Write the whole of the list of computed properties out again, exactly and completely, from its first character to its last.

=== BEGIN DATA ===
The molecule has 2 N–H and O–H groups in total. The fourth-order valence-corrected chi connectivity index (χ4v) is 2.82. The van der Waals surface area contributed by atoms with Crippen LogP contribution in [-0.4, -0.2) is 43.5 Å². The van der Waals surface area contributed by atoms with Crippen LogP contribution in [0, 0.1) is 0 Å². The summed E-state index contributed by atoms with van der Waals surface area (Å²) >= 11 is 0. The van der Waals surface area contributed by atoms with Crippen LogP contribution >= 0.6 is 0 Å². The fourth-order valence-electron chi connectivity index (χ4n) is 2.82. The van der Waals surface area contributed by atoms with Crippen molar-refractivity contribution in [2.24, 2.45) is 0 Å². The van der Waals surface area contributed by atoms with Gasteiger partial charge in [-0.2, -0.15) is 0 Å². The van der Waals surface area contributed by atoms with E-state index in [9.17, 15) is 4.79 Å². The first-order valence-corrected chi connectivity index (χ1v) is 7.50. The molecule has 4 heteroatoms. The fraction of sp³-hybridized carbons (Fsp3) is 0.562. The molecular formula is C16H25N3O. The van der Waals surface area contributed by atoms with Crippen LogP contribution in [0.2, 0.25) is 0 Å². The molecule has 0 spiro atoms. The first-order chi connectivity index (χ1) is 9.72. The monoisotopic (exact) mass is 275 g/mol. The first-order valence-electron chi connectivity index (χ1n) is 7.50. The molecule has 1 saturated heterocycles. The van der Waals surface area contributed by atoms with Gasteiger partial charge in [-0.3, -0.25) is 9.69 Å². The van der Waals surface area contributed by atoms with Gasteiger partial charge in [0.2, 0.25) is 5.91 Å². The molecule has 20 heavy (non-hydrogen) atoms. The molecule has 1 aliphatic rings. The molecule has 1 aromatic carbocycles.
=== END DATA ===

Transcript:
The molecule has 2 N–H and O–H groups in total. The fourth-order valence-corrected chi connectivity index (χ4v) is 2.82. The van der Waals surface area contributed by atoms with Crippen LogP contribution in [-0.4, -0.2) is 43.5 Å². The van der Waals surface area contributed by atoms with Crippen LogP contribution in [0, 0.1) is 0 Å². The summed E-state index contributed by atoms with van der Waals surface area (Å²) >= 11 is 0. The van der Waals surface area contributed by atoms with Crippen LogP contribution >= 0.6 is 0 Å². The fourth-order valence-electron chi connectivity index (χ4n) is 2.82. The van der Waals surface area contributed by atoms with Crippen molar-refractivity contribution in [2.24, 2.45) is 0 Å². The van der Waals surface area contributed by atoms with Gasteiger partial charge in [-0.2, -0.15) is 0 Å². The van der Waals surface area contributed by atoms with E-state index in [9.17, 15) is 4.79 Å². The first-order valence-corrected chi connectivity index (χ1v) is 7.50. The molecule has 4 heteroatoms. The fraction of sp³-hybridized carbons (Fsp3) is 0.562. The molecular formula is C16H25N3O. The van der Waals surface area contributed by atoms with Crippen LogP contribution in [0.2, 0.25) is 0 Å². The molecule has 0 spiro atoms. The first-order chi connectivity index (χ1) is 9.72. The monoisotopic (exact) mass is 275 g/mol. The first-order valence-electron chi connectivity index (χ1n) is 7.50. The molecule has 1 saturated heterocycles. The van der Waals surface area contributed by atoms with Gasteiger partial charge in [-0.3, -0.25) is 9.69 Å². The van der Waals surface area contributed by atoms with Gasteiger partial charge in [0.2, 0.25) is 5.91 Å². The molecule has 20 heavy (non-hydrogen) atoms. The molecule has 1 aliphatic rings. The molecule has 1 aromatic carbocycles.